Jeff: So Eric was on the board when I was there. He had already transitioned out of a full time role, but was still heavily involved. And Steve Blank was also Steve Madden, who sort of also famous in this world, was on the well, I would say their methodology was sort of inherent to interviews culture. This is a very engineering driven company. No surprise, their current CEO is their former VP of engineering, Brett Durant. And this company was heavily focused on product and engineering because it was founded by Eric and the other guy. So it wasn’t so formal. But I mean, Eric is really involved that methodology and made a big business and a big educational series out of that. We love Eric. We’re friends with him here at 99 Designs, but you see that in the work that you did. So we did continual deployment. I mean, their deployments were constant. It was a very experimental culture. It was test, learn, evolve, test, learn, evolve, continuously. Get that minimum viable product up, out, go and done. So all of that was really an exciting thing to see because this was a bunch of years back and when I was there, you know, a lot of a lot of companies were just starting to do this kind of work and a lot still doing kind of waterfall development where they do this huge bill and then roll it out and say, oh, no, we just after eight months of development time. India was the opposite of that. And I think because of that, they had really talented engineering staff, which is always key to your success, right. If you don’t have great engineers. We have great engineers here. And I know design. If you don’t have great engineers, you’re in serious trouble. And my view was very strong engineering.

Bronson: Yeah, well, we’re maybe the one or two takeaways from IMVU in terms of marketing. Was there just like one thing really? Like, you know what, I learned this from being around Steve Blank entries about marketing that I’ve kind of rolled into everything I’ve done.

Jeff: The big thing for me was that if you had a challenge in that, you know, it’s a it’s a 3D virtual world, which is a niche. I mean, frankly, I mean, to a certain extent. But it’s also there’s a big opportunity there, which is the people who used IMVU were heavily, heavily engaged. So we learned to leverage those engaged users in a way they really spread the word, because when you’re in a market like that, as opposed to a big broad dating market like Zoosk, where, you know, there’s a lot everywhere, as I mentioned, everyone kind of needs dating who’s not in a relationship. And these are very kind of specialized kind of user. It’s somebody who wants to participate in an alternative reality. Right. And so reaching those people could be somewhat challenging, but leveraging the people who are in that community to spread the word was was useful. Also, we had people in that community who are worth just an absolute fortune to the company. So really, again, it gets back to something that I really learned a lot about this quantity over quality excuse me, quality over quantity there because we had users there who were spending tens of thousands of dollars versus, you know, you could get a teenage user who’s doing nothing. So so that was a big thing. The other thing was just again, the testing methodology was great to see in action. And I think it’s now ubiquitous. I think now every successful startup uses that methodology. There’s lots of tools around now that weren’t around then, you know, that allow you to do really great testing very quickly. But to see that kind of in action for as a marketer, you know, to be able to split test things, get things out the door, learn what’s working, what’s not, and then move forward with it.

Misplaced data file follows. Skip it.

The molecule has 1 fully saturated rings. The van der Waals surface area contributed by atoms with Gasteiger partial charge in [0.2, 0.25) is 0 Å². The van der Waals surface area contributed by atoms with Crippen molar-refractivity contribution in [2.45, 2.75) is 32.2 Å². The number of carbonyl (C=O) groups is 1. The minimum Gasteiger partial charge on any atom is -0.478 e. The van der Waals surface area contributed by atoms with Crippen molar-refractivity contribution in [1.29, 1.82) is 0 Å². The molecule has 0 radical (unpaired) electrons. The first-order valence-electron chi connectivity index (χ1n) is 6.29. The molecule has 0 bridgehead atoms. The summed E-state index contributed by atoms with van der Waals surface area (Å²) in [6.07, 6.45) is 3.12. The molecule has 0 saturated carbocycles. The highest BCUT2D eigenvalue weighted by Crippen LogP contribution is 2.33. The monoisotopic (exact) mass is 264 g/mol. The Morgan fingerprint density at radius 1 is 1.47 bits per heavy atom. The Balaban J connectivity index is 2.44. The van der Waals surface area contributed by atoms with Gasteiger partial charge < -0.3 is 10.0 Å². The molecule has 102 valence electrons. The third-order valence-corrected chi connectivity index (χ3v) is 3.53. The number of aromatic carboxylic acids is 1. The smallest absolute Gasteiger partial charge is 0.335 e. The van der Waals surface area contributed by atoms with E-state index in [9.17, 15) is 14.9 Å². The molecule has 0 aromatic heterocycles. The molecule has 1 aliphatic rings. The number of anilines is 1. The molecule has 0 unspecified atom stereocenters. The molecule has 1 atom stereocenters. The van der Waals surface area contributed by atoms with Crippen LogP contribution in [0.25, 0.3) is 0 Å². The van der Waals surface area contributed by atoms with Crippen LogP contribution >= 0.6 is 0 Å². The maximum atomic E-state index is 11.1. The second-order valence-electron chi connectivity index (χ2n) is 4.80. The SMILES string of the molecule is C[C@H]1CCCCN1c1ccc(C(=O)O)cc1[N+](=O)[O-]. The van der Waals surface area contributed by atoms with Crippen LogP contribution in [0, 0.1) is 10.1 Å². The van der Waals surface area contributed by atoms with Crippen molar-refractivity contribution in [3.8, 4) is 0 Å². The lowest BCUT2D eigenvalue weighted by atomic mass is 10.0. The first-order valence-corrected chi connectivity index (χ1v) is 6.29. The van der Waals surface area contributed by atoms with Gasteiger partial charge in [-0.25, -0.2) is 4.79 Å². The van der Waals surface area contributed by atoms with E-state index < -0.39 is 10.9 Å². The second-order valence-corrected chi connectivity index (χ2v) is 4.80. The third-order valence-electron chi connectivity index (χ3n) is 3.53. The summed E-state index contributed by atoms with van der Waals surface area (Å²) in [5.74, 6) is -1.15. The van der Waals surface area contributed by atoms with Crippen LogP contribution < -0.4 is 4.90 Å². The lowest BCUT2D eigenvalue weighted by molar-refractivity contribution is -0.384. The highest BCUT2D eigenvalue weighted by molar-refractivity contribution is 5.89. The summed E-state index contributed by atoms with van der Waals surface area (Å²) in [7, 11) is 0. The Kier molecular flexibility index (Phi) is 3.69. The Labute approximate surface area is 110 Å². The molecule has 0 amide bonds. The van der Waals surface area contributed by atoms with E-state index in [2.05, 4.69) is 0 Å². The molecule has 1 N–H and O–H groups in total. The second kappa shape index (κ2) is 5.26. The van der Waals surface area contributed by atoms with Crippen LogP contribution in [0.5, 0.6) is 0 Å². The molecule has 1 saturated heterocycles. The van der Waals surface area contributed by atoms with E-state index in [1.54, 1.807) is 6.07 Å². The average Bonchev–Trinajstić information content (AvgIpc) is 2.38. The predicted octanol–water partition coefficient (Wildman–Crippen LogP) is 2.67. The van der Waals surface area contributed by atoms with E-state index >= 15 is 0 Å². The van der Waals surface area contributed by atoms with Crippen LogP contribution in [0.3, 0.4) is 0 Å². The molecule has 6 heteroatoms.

Bronson: That’s awesome. Yeah. This has been a great interview, Jeff. Let me ask you one last kind of final high level question, and you can take it in any direction you want. You know, you’ve been in this business for a little while now knowing everything. You know, how would you spend your days if you were a startup trying to acquire new users and maybe you didn’t have a large budget for paid? You might have a small budget paid, you know, how would you be spend your days, you wake up, you put your coffee, you say your computer. What do you do next? Yeah. The million dollar question.

Jeff: You get to work now. I mean, that is the hardest. I mean, I think when you look at companies, it’s really important to know that it’s the first thousand, 10,000 users that are the hardest to acquire. Right. Because you’re sitting there and you have no one to talk about what you’re doing. So first of all, I would say it really depends on the business that you’re in. So if you what you want to do is find people who will love your service and get the word out to them and leverage them to your advantage because, as I said, scalable and repeatable. So if you’re in B2B, what you can do and what people in 99 did, you know, they didn’t have any budgets to start. They got out there and they literally worked the streets. They worked the meet up, they worked the accelerator groups, they worked the conferences, and they wasn’t essentially selling door to door, but it was building awareness with a community of influencers who could then spread the word for them. So I think that that’s kind of the key to what I’m trying to say, is no matter what, get the people who can influence, get them excited about your product and then get them to do it. Now you can do that with the kind of good old fashioned word of mouth. They tell people at a party about your service, I’ve seen this in 99 designs. You know, we do tradeshows and conferences all the time now, and I literally see people standing outside of our booth showing the design they got on their iPad to another person. It’s really exciting to see that. Right. And it’s literally word of mouth in action in the early days. You know, this is before I was here. They did this. You know, they were on every single possible little PR thing they could do. They were out there just again every night at every event. If you’re in consumer, I think you might be a little bit luckier. I think consumer has potential for more online sharing just because it’s broader. And so I would say experiment with sharing and social referral. I like referral programs. Again, it’s quantity over quality. And so I’m sorry I said that backwards. My CEO peaked in and lost my train of thought that this.